"It is the melody which is the charm of music, and it is that which is most difficult to produce. The invention of a fine melody is a work of genius. "
Haydn was a kindly, fatherly figure, which earned him the nickname "Papa." He is also widely regarded as the "father" of the symphony. While this may not be strictly true, he was the first to write symphonies of real strength and character. Haydn did the same for the string quartet, the piano trio, the keyboard sonata, and other new forms of the Classical period. In his finest music, his bright, vigorous personality shines though.
By the standards of the time, Haydn lived to a ripe old age. When Haydn was born, Bach and Handel were still writing imposing oratorios and operas; by the time he had grown up, things had changed. Exciting new forms of orchestral and instrumental music marked the transition from the Late Baroque to the Classical style. Haydn emerged as the first great master of the Classical period.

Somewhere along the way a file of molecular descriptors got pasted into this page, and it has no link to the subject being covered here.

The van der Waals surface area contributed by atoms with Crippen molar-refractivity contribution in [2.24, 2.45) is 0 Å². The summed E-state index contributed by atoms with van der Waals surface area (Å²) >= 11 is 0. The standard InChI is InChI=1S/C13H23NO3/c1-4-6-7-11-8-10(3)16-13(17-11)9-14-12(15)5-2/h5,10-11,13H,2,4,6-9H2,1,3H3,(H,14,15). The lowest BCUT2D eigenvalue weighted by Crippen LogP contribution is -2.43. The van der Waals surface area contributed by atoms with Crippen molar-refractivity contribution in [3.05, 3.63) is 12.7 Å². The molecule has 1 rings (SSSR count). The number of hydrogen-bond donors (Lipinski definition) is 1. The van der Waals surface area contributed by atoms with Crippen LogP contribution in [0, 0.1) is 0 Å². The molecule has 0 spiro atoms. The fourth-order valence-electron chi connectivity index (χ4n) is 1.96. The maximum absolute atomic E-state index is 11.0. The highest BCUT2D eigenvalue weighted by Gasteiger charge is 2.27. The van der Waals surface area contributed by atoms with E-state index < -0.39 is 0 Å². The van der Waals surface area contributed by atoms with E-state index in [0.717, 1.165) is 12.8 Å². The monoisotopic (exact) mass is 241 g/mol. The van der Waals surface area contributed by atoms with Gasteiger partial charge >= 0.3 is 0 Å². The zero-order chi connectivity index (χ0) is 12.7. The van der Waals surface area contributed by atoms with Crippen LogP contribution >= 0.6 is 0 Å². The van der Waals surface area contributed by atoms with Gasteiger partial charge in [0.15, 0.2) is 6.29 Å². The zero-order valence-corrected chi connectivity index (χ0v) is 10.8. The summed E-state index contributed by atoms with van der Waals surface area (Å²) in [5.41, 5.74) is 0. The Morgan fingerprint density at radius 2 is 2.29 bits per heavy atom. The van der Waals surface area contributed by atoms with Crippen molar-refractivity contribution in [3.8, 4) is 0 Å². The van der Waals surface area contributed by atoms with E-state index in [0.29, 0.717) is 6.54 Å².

Circumstances helped him. During his years of service at the Esterhazy court, often at the palace itself, Haydn had the time and the opportunity to perfect the four-movement symphony, the string quartet, and the keyboard sonata - the pillars of the new Classical style. By the time Haydn left the Esterhazy court, he was already famous.
Haydn died as Napoleon's revolutionary army occupied Vienna. By then, Beethoven had already written some of his own most revolutionary works. But in a less spectacular way, Haydn, too, was at the heart of a period of dramatic musical and cultural change.
contributed by Gifford, Katya